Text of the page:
As a pioneer in co-education, as an advocate of equal rights for women, and as a student of ancient languages and literature, one Auburn woman imparted to her students those ideals which she admired in the culture of ancient Greece. Angie Clara Chapin was a professor of Greek at Wellesley College in Massachusetts, and was among the first Auburn women to pursue a career in academia.
Chapin was born on 7 April 1855 to George P. and Sarah T. Brown Chapin. The family's home at 16 Cayuga Street was always a second home to their only child, whose teaching career allowed her to return to Auburn for summers and holidays. Upon graduation from high school in 1871, "Clara," as she preferred to be called, enterred the University of Michigan at Ann Arbor. There she studied literature and the classics, and was elected to Phi Beta Kappa, a national honor society.
Many years later, Professor Chapin recalled her entry into college. "In those days, going to college was not the ordinary step for a girl who had completed a high school course of study. The experiment in co-education, inaugurated in Michigan in 1870, attracted throughout the contry attention both favorable and unfavorable. The few aspiring young women who turned their faces thither had need of good courage to enable them to justify the expectations of their friends and to disarm the criticisms of their opponents."
Shortly after her twentieth birthday in 1875, Chapin was awarded the Bachelor of Arts degree. During the years immediately following her graduation, she taught in the literary department of Flint High School. When in 1879 Wellesley College was in need of a Greek scholar, Chapin was appointed to an instructorship in the prestigious women's college. She arrived at Wellesley with the first contingent of Michigan alumnae to join the faculty. At first, she roomed with Alice Freeman, a young history teacher who was to become president of the college and dean of women at the University of Chicago. Among Chapin's friends at Wellesley was Katherine Lee Bates, most famous for writing "America the Beautiful."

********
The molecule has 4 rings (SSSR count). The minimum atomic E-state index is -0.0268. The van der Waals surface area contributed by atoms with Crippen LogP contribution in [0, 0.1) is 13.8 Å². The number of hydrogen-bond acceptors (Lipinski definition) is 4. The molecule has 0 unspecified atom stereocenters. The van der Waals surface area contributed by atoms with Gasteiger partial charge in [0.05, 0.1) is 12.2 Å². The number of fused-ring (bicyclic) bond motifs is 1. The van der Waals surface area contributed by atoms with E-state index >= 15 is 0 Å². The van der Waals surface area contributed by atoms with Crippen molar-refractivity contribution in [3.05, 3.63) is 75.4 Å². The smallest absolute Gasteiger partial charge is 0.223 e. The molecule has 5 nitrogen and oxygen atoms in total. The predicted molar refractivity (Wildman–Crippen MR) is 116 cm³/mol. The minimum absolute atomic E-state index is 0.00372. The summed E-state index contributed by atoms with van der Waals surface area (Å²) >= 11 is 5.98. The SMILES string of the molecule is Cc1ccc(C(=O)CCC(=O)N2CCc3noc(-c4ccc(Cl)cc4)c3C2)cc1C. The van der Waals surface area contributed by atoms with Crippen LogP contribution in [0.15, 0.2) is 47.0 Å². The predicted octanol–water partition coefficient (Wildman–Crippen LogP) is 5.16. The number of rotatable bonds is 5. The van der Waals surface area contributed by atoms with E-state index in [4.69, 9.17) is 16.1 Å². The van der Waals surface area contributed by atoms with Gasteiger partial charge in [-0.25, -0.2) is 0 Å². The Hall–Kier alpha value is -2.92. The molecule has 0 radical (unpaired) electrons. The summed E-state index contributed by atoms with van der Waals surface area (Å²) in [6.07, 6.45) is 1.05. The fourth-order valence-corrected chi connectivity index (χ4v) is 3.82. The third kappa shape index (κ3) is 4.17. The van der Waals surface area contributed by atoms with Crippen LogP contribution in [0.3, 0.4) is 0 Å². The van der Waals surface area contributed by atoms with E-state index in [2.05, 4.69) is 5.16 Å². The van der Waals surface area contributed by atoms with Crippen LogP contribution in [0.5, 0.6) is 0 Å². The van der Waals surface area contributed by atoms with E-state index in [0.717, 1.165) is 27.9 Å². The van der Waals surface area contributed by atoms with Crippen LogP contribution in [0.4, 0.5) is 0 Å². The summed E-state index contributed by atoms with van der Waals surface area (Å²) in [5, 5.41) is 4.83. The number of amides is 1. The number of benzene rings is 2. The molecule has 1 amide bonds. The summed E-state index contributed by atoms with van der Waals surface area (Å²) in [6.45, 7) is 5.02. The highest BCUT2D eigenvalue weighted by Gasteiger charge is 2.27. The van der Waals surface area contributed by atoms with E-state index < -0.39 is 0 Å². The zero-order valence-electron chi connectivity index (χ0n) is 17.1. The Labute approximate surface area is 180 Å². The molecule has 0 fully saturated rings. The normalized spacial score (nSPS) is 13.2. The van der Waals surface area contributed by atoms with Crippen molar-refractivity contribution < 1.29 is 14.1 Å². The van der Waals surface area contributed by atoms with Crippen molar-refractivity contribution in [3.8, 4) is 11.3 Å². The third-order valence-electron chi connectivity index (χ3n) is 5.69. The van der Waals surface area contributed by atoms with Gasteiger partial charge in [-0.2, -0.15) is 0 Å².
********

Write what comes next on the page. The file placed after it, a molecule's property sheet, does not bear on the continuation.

Chapin was to become "one of Wellesley's beloved and outstanding teachers; a devoted classicist and a charming gentlewoman." High academic standards, sound scholarship, and efficient administration were the hallmarks of the Wellesley faculty, and those traits were likewise attributed to Chapin. By 1886, she was promoted to associate professor; a full professorship followed in 1887.
An Equal Suffrage League flourished on campus, and Chapin was an active promoter of that organization. She was long remembered on campus as one of the early advocates of equal rights for women.
Chapin was instrumental in the development of the classical department at Wellesley. Biblical studies commenced as a separate field of study at the college in 1886-87, when New Testament Greek was first offered by Chapin, who taught the course until her retirement. During her more than forty years at Wellesley, Chapin served in various capacities in addition to her responsibilities as a teacher. From 1887 until 1919, she served as head of the department. For years, she chaired the oard of Administration, the forerunner of the admissions committee, and served as acting dean from 1911 until 1913.
Chapin's professional life extended beyond the walls of classroom and campus. In 1886, Wellesley was invited to become the first women's college affiliated with the American School of Classical Studies in Athens. Chapin was among the first female commissioners of that institution; in 1906, she became its first female faculty member. She ursued her commitment to classical studies and higher education through active membership in the New England Classical Association, the Archaeological Institute of America, and the New England Association of Colleges and Preparatory Schools.
At her last class before her retirement, all of Professor Chapin's former students on the faculty attended as a group. The tribute was followed by a resolution of the board of trustees which bestowed upon her the rank of "professor emeritus."
Chapin described to her students her fascination with the culture to which she had exposed thousands of students: "The culture of this small but mighty nation was not won by victorious arms. It belongs rather to the mysterious victories of the spirit. Man's struggle for freedom-- individual, intellectual, political-- can be traced through their history. It is this which gives significance to their otherwise puny battles.... We cannot help feeling an instinctive sympathy and kinship with them as the great exponents of freedom of the human spirit in self-development and self-expression."
Chapin's academic career was an unusual one for a woman of her time. She took to heart the lessons of "freedom of the human spirit" gleaned from her ancient teachers. After her death on 27 August 1944, she was buried alongside her parents in Auburn's Fort Hill Cemetery.